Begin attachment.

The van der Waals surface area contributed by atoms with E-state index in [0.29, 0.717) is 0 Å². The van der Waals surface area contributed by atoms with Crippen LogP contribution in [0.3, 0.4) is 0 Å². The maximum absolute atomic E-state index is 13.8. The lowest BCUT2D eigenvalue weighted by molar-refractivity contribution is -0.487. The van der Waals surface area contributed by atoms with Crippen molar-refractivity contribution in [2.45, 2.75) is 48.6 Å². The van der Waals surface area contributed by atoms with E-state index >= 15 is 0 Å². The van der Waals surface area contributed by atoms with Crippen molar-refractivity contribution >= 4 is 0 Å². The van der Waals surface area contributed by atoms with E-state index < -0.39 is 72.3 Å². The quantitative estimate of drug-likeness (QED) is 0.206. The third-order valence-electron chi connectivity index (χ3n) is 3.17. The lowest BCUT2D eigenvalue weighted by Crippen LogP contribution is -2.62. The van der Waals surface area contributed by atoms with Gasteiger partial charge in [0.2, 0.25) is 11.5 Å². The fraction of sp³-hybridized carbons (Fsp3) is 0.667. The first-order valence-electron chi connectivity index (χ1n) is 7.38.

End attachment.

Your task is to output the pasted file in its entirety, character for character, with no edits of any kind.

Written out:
The van der Waals surface area contributed by atoms with E-state index in [0.29, 0.717) is 0 Å². The van der Waals surface area contributed by atoms with Crippen LogP contribution in [0.3, 0.4) is 0 Å². The maximum absolute atomic E-state index is 13.8. The lowest BCUT2D eigenvalue weighted by molar-refractivity contribution is -0.487. The van der Waals surface area contributed by atoms with Crippen molar-refractivity contribution in [2.45, 2.75) is 48.6 Å². The van der Waals surface area contributed by atoms with E-state index >= 15 is 0 Å². The van der Waals surface area contributed by atoms with Crippen molar-refractivity contribution >= 4 is 0 Å². The van der Waals surface area contributed by atoms with E-state index < -0.39 is 72.3 Å². The quantitative estimate of drug-likeness (QED) is 0.206. The third-order valence-electron chi connectivity index (χ3n) is 3.17. The lowest BCUT2D eigenvalue weighted by Crippen LogP contribution is -2.62. The van der Waals surface area contributed by atoms with Gasteiger partial charge in [0.2, 0.25) is 11.5 Å². The fraction of sp³-hybridized carbons (Fsp3) is 0.667. The first-order valence-electron chi connectivity index (χ1n) is 7.38.